■ In May 2011, a Pennsylvania jury found a nurse anesthetist negligent and liable for $250,000 in damages for injuries to a 72-year-old woman who suffered second-degree burns to her face and chest, and burns to her larynx, trachea and lungs, in September 2006. Testimony showed he administered extra oxygen but didn't tell the surgeon, who activated an electrocautery device that ignited the surgical drapes and prompted a flash fire at a Pennsylvania hospital.

According to the Anesthesia Patient Safety Foundation, 65 percent of burns involve the head, face, neck and upper body and the rest occur elsewhere on, or in, the body. If it occurs in an airway, it can be fatal.

For a surgical fire to occur, the FDA says three factors must be present: an oxidizer, such as oxygen and nitrous oxide; an ignition source, including lasers, drills, cauterizing devices; and a fuel, such as tracheal tubes, sponges and drapes.

Operating rooms have a heavy oxygen concentration, which increases if oxygen is used during surgery.

"The high oxygen concentration can cause that fine body hair to be extremely flammable — a ripple of flames that spreads across the skin, traveling at 10 feet per second," Bruley said. "Oxygen makes other things a fuel."

"The high oxygen concentration can cause that fine body hair to be extremely flammable — a ripple of flames that spreads across the skin, traveling at 10 feet per second," said Mark Bruley, a world expert in surgical fires. "Oxygen makes other things a fuel."

Many blame alcohol because it's flammable, but Bruley said it causes only about 4 percent of fires — and those shouldn't occur if the alcohol solution is left to dry for three minutes, as manufacturers recommend. If wet, a red, green or blue stain is left on surgical drapes or tape.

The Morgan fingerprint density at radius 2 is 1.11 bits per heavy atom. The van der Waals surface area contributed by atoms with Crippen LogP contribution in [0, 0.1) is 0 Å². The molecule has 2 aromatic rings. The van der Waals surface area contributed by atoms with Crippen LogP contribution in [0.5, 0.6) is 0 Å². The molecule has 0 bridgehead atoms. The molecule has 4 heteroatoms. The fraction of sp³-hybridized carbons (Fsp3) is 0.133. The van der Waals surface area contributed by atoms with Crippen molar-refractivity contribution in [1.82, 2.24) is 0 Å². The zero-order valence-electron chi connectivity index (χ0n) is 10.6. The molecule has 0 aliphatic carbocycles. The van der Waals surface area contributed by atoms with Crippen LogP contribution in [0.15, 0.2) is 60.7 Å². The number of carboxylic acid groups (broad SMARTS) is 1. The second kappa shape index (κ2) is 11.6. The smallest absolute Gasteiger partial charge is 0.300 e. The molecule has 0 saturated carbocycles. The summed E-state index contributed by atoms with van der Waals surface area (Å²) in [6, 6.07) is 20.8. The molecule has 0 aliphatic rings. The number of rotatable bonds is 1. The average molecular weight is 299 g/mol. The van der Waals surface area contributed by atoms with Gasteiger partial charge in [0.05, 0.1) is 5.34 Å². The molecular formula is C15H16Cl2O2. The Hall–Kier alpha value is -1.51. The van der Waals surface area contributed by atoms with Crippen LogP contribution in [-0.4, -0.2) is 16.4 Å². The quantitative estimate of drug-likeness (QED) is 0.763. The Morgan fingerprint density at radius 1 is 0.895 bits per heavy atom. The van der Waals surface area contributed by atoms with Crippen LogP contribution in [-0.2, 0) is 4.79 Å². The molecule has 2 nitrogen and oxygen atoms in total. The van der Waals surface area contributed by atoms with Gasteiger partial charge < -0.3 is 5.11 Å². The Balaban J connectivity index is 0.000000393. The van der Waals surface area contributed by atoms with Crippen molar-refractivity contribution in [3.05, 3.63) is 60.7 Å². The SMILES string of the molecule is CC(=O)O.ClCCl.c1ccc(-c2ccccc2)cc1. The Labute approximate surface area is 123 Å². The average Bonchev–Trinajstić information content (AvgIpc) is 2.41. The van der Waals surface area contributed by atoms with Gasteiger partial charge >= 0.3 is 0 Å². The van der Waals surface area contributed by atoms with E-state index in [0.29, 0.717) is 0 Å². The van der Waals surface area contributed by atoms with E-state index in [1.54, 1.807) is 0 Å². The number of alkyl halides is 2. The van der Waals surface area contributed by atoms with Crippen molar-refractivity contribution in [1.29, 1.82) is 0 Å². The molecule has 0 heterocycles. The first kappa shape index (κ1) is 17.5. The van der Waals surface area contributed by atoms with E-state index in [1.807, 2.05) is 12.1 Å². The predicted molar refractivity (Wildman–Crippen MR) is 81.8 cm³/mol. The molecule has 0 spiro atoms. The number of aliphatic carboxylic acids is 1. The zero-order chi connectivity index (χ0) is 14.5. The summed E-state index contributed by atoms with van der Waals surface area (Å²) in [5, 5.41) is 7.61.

Alcohol was to blame when a Syracuse University professor undergoing a C-section two years ago suffered third-degree burns. News reports say DuraPrep was ignited by a cauterizing device.

An alcohol-based antiseptic that wasn't given time to dry caused 72-year-old Catherine Reuter to suffer second- and third-degree burns to her upper airway, chest, throat, face, and ear, during a tracheal operation in Washington, D.C., in December 2002. She was sedated for seven weeks due to pain and suffered multiple infections until she died two years later, never returning home. Her story and photos are featured on her daughter's site, surgicalfire.org, which she created to raise awareness.

"Every time I hear these stories, it breaks my heart because they are 100 percent preventable," Catherine Reuter Lake of Maryland told the Daily News. "I'm not out there to demonize hospitals, but they need to be held accountable.

"I was so horrified over the last images I had of my mom," she said, adding that the retired kindergarten teacher wasn't angry, but wanted her daughter to raise awareness. "She said they just weren't educated ... She said if it could happen to me, it could happen to other people ... That's the only thing you can do for me so more don't suffer."

© 2012 Naples Daily News. All rights reserved. This material may not be published, broadcast, rewritten or redistributed.

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Comments » 23

sunburnt writes:

NCH - Never Come Home

osamaisdead writes:

in response to sunburnt:

NCH - Never Come Home

Or, as the Mexican patients say "No cash here"

scubatenor writes:

It's simple. Ban all flammable liquids from the Operating room (especially in the proximity of cauterizing scalpels) as there are other alternatives to these items. Or the question should be, why were the cheaper (and flammable) sterilization products still being used?

glennhamilton writes:

in response to sunburnt:

NCH - Never Come Home

good one!

nightranger writes:

NCH = No Chance Hospital

cozyboy writes:

NCH ...NOT Coming Home

greathornedlizard writes:

thanks, God for the anesthesia!

Iamman0318 writes:

Hahaha. You people are so funny. Never come home. Find something new to talk about. That is so old and just dumb now. Gees what about all the people who do come home. It's a hospital that's what happens people sometimes die its apart of life!!!!

Bramble writes:

Dr. Smokey says, "Only you can prevent OR fires."

Hospital and staff all say it wasn't their responsibility. That's scary. Always trying ways to be unaccountable, until it's time for patient to pay up.

garyOfTheGulf writes:

Don't eat Beans before surgery!!

Spock_is_logical writes:

Live long and put out that joint before you operate doc.

youwilltapout writes: